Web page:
Flat cloth diapers are my number one recommendation for anyone looking for a cheap, easy, effective, and trim cloth diaper solution.  Flats are normally made from birdseye cotton and are very large squares that are folded to make a diaper.  This sounds hard but the pad fold, which makes the flat into a rectangular shape to be inserted into a waterproof cover, takes seconds to do.  You can use any cover but some that I suggest are the inexpensive Econobum One Size or Thirsties Duo Wraps.  I’ll have more suggestions for DIY covers as well.

[typography size=”42″ size_format=”px” color=”#69a3ff”]T-Shirt Diapers-[/typography]

Using a t-shirt anyone can create a diaper!  There are a few different ways, one involves fold thing t-shirt onto the baby and securing it with pins or a snappi.  The other involves cutting the t-shirt and making it into a flat.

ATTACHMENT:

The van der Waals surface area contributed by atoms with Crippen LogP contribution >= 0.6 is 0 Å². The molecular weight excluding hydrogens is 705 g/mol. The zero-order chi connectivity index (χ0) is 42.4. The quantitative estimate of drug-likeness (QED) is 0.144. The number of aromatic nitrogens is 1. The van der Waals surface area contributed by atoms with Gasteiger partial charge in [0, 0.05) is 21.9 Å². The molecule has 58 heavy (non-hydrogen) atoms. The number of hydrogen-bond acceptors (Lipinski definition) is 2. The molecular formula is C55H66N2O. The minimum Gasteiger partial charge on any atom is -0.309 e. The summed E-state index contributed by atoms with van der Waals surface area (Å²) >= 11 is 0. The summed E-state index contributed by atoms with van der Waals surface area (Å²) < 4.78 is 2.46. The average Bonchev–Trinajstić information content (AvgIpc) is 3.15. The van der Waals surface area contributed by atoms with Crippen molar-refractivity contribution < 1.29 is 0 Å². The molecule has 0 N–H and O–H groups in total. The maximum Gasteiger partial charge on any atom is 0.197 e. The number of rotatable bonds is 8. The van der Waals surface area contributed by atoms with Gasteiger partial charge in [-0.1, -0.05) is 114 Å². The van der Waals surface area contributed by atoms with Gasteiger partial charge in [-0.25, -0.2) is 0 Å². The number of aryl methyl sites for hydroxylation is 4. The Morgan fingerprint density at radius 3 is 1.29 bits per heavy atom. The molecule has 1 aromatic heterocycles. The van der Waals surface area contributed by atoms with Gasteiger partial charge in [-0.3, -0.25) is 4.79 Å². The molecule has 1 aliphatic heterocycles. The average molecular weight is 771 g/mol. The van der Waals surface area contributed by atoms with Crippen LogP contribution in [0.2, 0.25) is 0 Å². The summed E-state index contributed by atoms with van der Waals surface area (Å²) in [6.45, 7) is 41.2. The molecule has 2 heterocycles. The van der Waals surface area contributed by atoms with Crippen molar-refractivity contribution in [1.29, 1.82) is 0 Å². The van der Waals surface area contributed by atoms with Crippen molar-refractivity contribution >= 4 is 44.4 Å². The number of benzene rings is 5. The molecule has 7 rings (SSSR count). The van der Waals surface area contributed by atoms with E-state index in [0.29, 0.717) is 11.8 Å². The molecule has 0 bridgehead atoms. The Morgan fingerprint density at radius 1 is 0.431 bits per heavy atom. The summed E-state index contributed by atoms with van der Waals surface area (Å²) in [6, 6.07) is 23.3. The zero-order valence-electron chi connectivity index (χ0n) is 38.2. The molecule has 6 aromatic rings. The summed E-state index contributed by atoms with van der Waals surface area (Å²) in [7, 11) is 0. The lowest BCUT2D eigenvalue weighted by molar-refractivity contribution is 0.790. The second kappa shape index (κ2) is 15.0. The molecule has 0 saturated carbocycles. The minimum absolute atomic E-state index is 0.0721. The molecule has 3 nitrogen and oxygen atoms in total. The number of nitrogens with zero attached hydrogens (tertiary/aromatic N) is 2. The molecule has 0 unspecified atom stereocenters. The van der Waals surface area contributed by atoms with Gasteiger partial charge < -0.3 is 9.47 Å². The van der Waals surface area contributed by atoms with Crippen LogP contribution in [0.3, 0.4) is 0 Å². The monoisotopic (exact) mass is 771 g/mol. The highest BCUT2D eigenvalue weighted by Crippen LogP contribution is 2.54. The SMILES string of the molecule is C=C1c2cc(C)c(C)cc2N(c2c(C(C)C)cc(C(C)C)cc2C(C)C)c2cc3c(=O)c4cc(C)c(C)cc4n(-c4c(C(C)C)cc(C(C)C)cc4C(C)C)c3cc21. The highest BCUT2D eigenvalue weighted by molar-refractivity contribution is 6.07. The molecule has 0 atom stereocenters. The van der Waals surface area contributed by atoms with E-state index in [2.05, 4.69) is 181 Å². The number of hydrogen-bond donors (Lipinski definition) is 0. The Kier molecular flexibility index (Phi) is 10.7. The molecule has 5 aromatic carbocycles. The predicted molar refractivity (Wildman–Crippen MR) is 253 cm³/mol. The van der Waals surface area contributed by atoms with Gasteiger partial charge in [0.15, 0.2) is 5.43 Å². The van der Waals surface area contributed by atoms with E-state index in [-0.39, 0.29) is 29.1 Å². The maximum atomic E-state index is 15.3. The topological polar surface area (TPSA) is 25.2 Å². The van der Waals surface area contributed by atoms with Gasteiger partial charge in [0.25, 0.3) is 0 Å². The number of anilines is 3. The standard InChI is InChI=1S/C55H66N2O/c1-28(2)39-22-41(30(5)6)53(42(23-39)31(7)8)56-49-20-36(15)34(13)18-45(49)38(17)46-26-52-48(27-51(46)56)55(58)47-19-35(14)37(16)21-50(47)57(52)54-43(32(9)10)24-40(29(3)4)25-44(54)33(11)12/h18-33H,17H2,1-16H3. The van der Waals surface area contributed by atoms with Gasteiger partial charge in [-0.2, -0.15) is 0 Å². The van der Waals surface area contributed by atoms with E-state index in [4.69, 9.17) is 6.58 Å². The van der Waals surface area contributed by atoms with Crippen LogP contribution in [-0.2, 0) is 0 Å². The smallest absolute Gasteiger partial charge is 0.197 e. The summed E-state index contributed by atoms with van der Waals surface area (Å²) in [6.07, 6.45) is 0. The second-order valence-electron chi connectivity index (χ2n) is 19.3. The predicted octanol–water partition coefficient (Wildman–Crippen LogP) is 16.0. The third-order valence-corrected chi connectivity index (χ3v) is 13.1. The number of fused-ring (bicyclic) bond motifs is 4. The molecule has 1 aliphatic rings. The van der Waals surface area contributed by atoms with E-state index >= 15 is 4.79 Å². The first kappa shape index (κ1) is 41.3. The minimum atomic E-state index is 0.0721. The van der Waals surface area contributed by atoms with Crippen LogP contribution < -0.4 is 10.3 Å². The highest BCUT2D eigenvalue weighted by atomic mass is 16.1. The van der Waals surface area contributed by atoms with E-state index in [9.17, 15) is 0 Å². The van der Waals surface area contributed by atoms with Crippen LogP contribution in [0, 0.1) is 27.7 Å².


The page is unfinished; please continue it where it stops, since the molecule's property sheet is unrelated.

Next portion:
For the simplest and easiest option- use this tutorial from Penniless Parenting- How to Fold a T-shirt into a diaper.

A reader, Kelly, posted to my fanpage another great idea.  Buy XXL or larger sized t-shirts and cut them to separate the front and back.  This essentially gives you 2 diapers for .50!  The best tip is to find out when you local thrift shop has 50% clothing sales (most do once a week) and fight the crowds to save big!  You can make yourself an entire stash of diapers (two dozen) for $12.00.  All you need to do is buy or make covers for these.  I have a tutorial for making these as well: Cheap and Easy DIY T-Shirt Diapers.